By Donna Long
Natchitoches (pronounced nack-a-tish), a charming French Creole town that has been celebrating a town-wide Christmas festival since 1926. This year, the Southeast Tourism Society named Natchitoches Christmas as one of the top 20 holiday festivals of the year to attend.
The Christmas festival originated in 1927 when Max Burgdorf, Natchitoches’ superintendent
of the utility commission, came up with the idea that the community needed something extra to help commemorate the Christmas season. He purchased several strings of lights, which he strung along Front Street and created a festive display on the riverbank. No one is really
sure why he did it. Was he visited by the Ghost of Christmas Yet To Come? Was he trying to light the way for Kris Kringle delivering gifts to the children of Natchitoches? Or was he just a kind-hearted soul that wanted to give back to the community he loved. Whatever his reasoning, 91 years later his gift has blossomed into a season of sparkle that delights generations of onlookers from around the world.
Thousands of visitors journey to Natchitoches every year for Christmas festivities. They are struck with wonder over 300,000 lights strung from rooftop to rooftop. They stare in astonishment at the 100 twinkling lighted scenes that line the Cane River Lake. Holiday-cheer seekers gather on the beloved and recently renovated Rue Beauport Riverfront boardwalk. The renovation included the addition of a festival stage, amphitheater seating, handicap ramps, restrooms, winding staircases, and a brick promenade designed to encourage leisurely strolls along the edge of the water.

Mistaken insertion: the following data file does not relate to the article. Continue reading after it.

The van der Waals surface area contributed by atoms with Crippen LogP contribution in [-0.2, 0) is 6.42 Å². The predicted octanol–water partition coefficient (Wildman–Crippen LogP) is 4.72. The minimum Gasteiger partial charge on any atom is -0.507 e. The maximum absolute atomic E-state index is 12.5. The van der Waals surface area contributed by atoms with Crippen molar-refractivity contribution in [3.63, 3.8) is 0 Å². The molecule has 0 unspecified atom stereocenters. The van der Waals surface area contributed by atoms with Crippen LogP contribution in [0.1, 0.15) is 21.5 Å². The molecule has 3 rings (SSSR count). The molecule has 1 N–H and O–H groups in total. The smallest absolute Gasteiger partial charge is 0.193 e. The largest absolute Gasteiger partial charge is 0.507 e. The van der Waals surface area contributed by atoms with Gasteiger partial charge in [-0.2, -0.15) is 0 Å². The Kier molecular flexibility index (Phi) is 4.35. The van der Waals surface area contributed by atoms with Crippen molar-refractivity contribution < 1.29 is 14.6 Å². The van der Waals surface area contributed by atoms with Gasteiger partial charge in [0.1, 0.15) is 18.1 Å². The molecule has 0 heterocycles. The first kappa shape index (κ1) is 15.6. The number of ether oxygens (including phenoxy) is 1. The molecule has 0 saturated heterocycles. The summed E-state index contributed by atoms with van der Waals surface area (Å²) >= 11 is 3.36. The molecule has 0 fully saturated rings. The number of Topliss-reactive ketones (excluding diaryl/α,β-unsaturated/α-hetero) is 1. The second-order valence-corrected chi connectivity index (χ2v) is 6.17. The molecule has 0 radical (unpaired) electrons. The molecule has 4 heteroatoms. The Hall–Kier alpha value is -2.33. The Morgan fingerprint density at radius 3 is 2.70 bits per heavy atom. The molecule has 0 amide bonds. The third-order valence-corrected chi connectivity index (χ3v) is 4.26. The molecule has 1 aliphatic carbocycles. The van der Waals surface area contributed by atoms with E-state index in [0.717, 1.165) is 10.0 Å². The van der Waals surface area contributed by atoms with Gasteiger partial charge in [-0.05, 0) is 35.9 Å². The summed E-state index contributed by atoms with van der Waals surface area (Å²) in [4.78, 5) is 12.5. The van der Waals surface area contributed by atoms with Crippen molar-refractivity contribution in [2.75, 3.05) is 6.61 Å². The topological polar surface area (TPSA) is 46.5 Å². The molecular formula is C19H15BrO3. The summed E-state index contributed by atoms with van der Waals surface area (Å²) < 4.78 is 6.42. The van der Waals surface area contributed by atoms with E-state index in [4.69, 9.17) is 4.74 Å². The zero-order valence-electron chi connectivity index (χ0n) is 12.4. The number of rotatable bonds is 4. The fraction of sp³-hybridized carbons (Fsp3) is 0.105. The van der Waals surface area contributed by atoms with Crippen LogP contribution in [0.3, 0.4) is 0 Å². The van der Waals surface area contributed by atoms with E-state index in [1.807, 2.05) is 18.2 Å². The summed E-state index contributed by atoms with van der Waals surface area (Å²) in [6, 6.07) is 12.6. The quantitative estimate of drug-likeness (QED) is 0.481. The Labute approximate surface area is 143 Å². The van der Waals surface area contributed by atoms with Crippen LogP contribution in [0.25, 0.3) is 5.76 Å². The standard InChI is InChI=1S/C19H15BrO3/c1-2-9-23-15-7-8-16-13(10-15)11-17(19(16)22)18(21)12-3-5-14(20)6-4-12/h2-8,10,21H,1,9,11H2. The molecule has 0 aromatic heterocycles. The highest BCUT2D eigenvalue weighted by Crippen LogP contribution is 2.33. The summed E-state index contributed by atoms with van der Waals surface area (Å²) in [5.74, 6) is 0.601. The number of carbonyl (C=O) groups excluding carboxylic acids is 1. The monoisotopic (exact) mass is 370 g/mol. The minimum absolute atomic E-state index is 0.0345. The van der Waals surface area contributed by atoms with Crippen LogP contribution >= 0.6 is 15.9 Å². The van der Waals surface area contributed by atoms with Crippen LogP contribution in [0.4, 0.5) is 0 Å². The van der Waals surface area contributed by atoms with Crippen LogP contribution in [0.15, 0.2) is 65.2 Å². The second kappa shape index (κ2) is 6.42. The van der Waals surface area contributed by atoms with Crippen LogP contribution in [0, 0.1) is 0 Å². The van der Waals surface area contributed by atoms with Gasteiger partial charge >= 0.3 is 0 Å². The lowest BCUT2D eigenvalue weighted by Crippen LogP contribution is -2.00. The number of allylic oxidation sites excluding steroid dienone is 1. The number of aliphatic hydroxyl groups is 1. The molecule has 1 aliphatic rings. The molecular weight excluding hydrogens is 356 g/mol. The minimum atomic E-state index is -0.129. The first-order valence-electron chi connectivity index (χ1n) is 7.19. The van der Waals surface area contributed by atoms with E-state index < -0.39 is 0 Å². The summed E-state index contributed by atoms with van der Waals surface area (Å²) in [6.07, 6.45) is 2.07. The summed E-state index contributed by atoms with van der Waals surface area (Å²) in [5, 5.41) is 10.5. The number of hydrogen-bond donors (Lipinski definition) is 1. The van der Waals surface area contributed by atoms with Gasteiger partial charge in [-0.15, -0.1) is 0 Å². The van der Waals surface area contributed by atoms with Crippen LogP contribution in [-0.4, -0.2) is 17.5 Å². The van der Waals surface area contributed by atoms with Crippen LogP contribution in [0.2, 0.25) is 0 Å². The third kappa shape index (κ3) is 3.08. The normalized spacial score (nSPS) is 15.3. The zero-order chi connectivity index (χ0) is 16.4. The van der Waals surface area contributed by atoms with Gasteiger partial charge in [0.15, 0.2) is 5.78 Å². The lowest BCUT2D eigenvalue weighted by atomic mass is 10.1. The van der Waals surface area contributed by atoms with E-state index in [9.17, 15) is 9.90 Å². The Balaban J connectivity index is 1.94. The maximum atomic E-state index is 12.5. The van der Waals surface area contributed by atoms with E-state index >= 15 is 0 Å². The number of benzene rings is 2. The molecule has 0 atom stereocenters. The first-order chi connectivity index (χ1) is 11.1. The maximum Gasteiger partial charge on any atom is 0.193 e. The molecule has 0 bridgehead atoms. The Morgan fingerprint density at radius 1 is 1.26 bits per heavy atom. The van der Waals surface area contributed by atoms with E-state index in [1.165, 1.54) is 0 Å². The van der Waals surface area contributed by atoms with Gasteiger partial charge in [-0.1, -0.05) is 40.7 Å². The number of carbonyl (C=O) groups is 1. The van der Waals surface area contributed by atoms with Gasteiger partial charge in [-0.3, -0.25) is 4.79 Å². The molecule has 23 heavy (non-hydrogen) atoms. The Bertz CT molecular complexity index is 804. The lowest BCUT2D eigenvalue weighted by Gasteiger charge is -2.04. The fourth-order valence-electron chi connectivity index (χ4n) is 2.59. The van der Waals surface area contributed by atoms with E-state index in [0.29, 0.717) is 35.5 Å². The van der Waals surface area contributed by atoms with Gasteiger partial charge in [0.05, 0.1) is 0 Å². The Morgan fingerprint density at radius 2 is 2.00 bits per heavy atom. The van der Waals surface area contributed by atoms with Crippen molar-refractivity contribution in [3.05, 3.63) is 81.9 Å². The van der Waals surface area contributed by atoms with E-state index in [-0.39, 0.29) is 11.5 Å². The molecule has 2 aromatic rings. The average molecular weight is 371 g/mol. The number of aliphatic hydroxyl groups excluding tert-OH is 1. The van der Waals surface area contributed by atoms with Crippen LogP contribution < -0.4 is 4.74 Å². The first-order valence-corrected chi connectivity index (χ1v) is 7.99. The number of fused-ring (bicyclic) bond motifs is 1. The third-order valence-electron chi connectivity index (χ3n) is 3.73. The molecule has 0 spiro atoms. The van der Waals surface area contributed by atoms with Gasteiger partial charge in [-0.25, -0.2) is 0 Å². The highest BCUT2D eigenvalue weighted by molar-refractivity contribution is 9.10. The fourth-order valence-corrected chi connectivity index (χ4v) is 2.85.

Every Saturday night at 7 pm from November 17 until January 6, the sky is ablaze with the sights and sound of fireworks bursting and crackling over Natchitoches. November 17th is the kickoff to “Turn on the Holidays” with a day full of activities. Daytime activities include a Christmas Treasures Arts and Craft Show hosted by Les Amies – a woman’s civic service group dedicated to promoting the welfare of the Natchitoches community; and children’s games and activities along the Rue Beauport Riverfront boardwalk.
As evening descends, people gather along the riverfront with their lawn chairs and blankets, trying to find the best vantage point for an evening of fireworks and live music. When the first stars of the night appear in the sky, the crowd knows that the “flip” is near and they exuberantly countdown to when a large toggle switch located at the festival stage is flipped on, illuminating the town streets with brightly colored, twinkling lights. The nights’ festivities continue with live music into the night. Shops and restaurants along the Historic Front Street are open later accommodating shoppers and festivalgoers that are looking for something to nibble on or purchase. Let’s face it, staying up late, enjoying live music, fireworks, maybe a little dancing can make a person a bit peckish.
To read the full story, pick up a copy of the November/December issue of LiveIt magazine.